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Teach for America Interview Questions & Reviews

Updated Jul 20, 2014
All Interviews Received Offers

Getting an Interview  

76%
10%
8%

Interview Experience  

67%
24%
7%

Interview Difficulty  

Average Difficulty
421 candidate interviews
Relevance Date Difficulty
in

No Offer

Neutral Experience

Average Interview

Teacher Interview

Teacher

I applied online and the process took 2 weeks - interviewed at Teach for America in November 2013.

Interview Details The initial process begins with an online application with areas specified for personal, educational, and professional information, as well as a few questions regarding interest in the organization. If you qualify for an interview, you're notified through email and are given some tips on how to best prepare for a phone interview. The phone interview is rather brief (about 25 minutes) and it feels somewhat rushed even though they try to stress that you take your time. The questions asked are based on what your responses are to their prompts. If you are selected after the phone interview, you move along to a group session in which you meet with TFA teachers and administrators. During this part of the process, there are group activities and prompts to go through. More cuts are made after this point.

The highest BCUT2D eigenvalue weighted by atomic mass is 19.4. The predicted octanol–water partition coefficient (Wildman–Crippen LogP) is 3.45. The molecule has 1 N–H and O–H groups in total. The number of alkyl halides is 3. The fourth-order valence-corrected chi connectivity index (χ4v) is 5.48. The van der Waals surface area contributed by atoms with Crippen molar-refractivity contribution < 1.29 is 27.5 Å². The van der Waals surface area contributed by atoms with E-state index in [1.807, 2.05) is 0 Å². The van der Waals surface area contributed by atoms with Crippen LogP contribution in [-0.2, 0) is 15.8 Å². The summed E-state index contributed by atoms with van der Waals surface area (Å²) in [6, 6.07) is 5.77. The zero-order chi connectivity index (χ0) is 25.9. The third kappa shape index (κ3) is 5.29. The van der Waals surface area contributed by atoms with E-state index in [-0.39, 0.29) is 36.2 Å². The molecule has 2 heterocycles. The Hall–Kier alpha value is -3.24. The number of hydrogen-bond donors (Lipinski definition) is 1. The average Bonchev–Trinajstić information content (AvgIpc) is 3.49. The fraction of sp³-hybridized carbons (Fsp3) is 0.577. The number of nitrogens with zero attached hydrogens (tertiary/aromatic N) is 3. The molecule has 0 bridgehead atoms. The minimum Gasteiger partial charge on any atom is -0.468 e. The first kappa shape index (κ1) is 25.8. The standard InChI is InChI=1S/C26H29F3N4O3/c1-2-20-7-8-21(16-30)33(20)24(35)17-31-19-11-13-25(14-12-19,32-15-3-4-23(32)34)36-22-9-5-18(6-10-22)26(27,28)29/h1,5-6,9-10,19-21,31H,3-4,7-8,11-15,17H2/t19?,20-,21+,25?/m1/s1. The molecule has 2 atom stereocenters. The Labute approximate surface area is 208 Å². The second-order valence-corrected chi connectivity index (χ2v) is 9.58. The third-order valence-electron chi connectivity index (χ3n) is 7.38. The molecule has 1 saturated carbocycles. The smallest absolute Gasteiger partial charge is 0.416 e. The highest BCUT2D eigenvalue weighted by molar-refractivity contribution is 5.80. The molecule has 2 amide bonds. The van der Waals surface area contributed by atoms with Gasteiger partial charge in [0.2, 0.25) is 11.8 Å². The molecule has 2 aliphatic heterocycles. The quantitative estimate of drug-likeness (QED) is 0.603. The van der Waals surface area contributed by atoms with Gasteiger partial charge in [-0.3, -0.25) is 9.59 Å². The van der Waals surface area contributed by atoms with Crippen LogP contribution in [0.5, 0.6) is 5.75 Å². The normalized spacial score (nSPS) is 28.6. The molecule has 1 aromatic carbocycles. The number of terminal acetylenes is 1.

Interview Question – How have you handled issues with coworkers in previous positions?   View Answer


No Offer

Neutral Experience

Teacher Interview

Teacher

Interviewed at Teach for America

Interview Details 30 min phone interview intially - fairly standard questions, next step was half day in person interview where you had to present a practice 5 minute lesson plan, and participate in a group discussion observed by interviewers, and then a one on one interview with a teach for america staff member

Interview Question – nothing too difficult or unexpected   Answer Question


Accepted Offer

Positive Experience

Corps Member Interview

Corps Member

Interviewed at Teach for America

Interview Details The process has three rounds. Application, Telephone Interview, Group interview. The questions focus on your ability to be a team player and your ability to work with others in various situations.

Interview Question – We were given a scenario that could occur in the school and how you would handle that case   Answer Question


Accepted Offer

Positive Experience

Very Difficult Interview

TFA Corps Member Interview

TFA Corps Member
Madison, WI (US)

I applied online - interviewed at Teach for America in January 2010.

Interview Details Very interesting interview process. They ask you questions that get down to 1) your leadership qualities and experiences, 2) your organizational skills, and 3) your cultural competency. Each of them is hard to fake while you're in the interview, because it's hard to answer competently unless you can actually own it in real life as well.